“Krugman selects an important topic and builds a small model through which a new and unexpected result is obtained that attracts everyone's attention. Generally, the reaction of other economists is a mixture of admiration and irritation. The model is incredibly clear and simple, but it leaves some loose ends and relies on very specific assumptions that other economists feel compelled to test. In the process, some new ideas emerge, but as a general rule the original idea is confirmed, with a small detail: Krugman's treatment goes to the heart of the problem with the finesse of precision surgery, while the work of the followers is very similar to an open chest surgery that requires rupturing several ribs ”.
Professor Krugman himself has raised a "personal manifesto" in which he presents the approach followed by his research:
"The essential purpose of this type of economic analysis (he tells us) is to develop intuition and acquire a renewed vision of the subject under consideration. The greatest value is often in providing an appropriate language to discuss the problem, and that intention brings with it a strong preference for maximum simplicity possible. "
And consequently, Professor Krugman tells us, "the ultimate sophistication is often finding a way to express novel ideas without using anything more than a diagram or a simple numerical example."
In sum, Professor Krugman's work will long remain a model of relevance and conciseness, and as far as my personal knowledge reaches, its influence and elegance are only matched by a few masterpieces, such as John Hicks' IS / LM model. , Robert Solow's growth model, Robert Mundel's monetary model, Rudiger Dornbusch's over-adjustment rate model, and Paul Samuelson, Maurice Allais, and Peter Diamond's model of overlapping generations, among a few others. The general judgment is that it is very difficult to study an article by Krugman without being immediately struck by a disturbing question: Why don't things like this occur to me?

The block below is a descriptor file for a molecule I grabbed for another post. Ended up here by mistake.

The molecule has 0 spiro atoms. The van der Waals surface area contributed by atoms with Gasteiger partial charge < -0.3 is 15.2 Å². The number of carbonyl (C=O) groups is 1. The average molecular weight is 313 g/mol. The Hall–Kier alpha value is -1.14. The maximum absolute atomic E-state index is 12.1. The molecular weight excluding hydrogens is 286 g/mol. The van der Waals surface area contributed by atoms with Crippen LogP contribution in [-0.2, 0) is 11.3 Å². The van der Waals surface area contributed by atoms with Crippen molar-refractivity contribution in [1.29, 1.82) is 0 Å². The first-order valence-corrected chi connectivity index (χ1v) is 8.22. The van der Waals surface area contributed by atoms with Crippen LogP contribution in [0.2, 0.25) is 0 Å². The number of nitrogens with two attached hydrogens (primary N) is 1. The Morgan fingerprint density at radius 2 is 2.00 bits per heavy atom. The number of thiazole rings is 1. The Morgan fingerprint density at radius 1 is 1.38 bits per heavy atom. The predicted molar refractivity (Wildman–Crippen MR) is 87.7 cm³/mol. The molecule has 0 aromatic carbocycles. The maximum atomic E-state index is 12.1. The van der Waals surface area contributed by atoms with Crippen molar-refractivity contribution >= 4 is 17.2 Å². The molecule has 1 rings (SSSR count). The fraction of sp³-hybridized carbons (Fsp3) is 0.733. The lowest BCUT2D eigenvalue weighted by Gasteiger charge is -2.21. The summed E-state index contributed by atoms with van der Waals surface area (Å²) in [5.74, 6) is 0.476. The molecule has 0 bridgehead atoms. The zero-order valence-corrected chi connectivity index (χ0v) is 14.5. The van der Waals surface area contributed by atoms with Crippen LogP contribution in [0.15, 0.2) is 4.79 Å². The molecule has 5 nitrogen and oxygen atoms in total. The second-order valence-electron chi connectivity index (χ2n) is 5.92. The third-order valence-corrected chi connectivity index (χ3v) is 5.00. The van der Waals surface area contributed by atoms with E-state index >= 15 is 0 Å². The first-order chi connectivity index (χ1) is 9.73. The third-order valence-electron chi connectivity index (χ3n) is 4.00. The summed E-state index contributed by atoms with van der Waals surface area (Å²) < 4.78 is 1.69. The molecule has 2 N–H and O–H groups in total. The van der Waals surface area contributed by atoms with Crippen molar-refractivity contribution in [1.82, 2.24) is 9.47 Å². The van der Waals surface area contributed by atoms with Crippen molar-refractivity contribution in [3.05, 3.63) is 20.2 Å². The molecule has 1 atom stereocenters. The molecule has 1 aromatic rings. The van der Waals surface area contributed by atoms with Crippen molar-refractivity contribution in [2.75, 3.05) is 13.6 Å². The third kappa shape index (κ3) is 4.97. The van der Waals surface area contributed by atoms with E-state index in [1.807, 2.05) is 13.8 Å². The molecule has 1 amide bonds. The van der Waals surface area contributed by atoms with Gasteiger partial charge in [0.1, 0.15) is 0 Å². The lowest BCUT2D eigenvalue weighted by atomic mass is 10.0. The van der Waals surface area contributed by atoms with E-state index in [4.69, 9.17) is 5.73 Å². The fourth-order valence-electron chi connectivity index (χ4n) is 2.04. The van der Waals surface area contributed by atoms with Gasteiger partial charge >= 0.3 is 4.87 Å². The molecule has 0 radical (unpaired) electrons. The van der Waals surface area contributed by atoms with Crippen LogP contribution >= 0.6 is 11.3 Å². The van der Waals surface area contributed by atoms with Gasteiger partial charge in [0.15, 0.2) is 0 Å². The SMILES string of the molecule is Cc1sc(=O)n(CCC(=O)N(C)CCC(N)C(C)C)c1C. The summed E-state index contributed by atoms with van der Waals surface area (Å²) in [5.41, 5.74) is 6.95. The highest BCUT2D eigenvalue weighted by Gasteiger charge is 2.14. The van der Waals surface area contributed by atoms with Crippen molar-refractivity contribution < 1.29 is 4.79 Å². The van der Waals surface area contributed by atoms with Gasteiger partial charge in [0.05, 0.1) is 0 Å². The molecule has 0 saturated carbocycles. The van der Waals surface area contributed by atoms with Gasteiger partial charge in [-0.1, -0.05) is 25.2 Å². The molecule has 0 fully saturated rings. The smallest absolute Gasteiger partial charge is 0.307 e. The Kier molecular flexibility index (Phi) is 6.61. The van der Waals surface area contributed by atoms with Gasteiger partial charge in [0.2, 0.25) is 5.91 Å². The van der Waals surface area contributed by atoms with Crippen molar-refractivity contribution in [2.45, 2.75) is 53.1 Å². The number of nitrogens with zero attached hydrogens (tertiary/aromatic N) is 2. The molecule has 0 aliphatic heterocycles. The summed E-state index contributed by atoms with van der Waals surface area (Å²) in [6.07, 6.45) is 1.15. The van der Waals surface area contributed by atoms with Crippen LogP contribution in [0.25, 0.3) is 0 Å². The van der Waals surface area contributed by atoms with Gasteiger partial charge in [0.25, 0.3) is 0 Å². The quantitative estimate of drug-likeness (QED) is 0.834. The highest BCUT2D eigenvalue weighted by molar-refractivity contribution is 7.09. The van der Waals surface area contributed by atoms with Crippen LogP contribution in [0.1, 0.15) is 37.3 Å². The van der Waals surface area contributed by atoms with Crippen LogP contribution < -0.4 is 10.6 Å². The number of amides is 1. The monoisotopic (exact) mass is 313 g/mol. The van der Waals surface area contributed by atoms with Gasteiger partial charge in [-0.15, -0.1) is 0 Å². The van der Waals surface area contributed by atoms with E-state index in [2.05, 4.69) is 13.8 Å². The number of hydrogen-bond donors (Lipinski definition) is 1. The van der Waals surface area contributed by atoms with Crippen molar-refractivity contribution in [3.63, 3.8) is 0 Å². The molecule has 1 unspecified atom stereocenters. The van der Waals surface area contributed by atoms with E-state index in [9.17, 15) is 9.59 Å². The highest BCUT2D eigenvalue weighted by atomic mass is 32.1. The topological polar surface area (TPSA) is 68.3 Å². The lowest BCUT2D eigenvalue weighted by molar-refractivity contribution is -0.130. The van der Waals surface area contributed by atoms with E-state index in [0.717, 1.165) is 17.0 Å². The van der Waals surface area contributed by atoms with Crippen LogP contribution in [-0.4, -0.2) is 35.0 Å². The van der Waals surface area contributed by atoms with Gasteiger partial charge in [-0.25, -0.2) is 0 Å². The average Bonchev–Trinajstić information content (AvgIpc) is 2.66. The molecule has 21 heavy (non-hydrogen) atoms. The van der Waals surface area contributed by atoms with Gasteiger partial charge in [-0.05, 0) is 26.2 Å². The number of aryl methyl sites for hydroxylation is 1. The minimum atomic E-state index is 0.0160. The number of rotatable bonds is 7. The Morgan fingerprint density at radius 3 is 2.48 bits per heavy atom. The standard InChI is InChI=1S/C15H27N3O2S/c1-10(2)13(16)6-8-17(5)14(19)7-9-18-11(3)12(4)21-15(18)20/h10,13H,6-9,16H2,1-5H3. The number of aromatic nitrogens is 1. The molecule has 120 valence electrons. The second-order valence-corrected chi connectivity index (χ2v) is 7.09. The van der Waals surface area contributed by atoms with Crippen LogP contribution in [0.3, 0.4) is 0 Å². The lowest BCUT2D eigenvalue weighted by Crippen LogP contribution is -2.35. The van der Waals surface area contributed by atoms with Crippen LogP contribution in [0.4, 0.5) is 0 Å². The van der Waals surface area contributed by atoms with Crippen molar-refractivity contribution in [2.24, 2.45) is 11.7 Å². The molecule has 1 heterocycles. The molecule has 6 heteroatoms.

In closing, let me recall that in addition to being a virtuous researcher, Paul Krugman has been a dedicated teacher, successful popularizer, and influential columnist. As a professor, he has taught at Yale, MIT, the London School of Economics and Stanford, before joining Princeton University and, in recent years, transferring to CUNY. As a popularizer, he has written several compulsory reference books, including the treatise on International Economics used as a text in a good part of the world's universities. As a columnist, he has been repeatedly considered one of the most important political and economic analysts in the United States and the world. In recent years, he has been a severe critic of austerity policies and has advocated increasing public investment as an instrument of job recovery. In this sense, you may or may not agree with their positions, but there is no doubt that they are always stimulating for a good reflection on the need for substantive changes in economic policies, if we want to ensure that they comply with the objective of improving the living conditions of the population.
For all reasons, INTEC has considered that Professor Paul Krugman exemplifies the values ​​of our institution, and welcomes him as a new Doctor Honoris Causa with a feeling of great admiration and respect. We celebrate with emotion their professional contributions, which are a source of inspiration for the university community. And, above all, we value your commitment to the academic spirit, which is clearly reflected in your following words, with which I close my speech:
“I know that many people consider economics to be a boring topic, but those who think so are wrong. On the contrary, I know of nothing as exciting as discovering that the great events of history, the forces that determine the fate of empires and the fate of kings, can sometimes be explained, predicted, and sometimes even controlled by a few symbols in a sheet of printed paper. We all want power, we all want to be successful, but in the end the greatest reward is the simple joy of having understood the way things work ”.
Thank you very much, Professor Krugman, for joining us on this joyous day for our institution.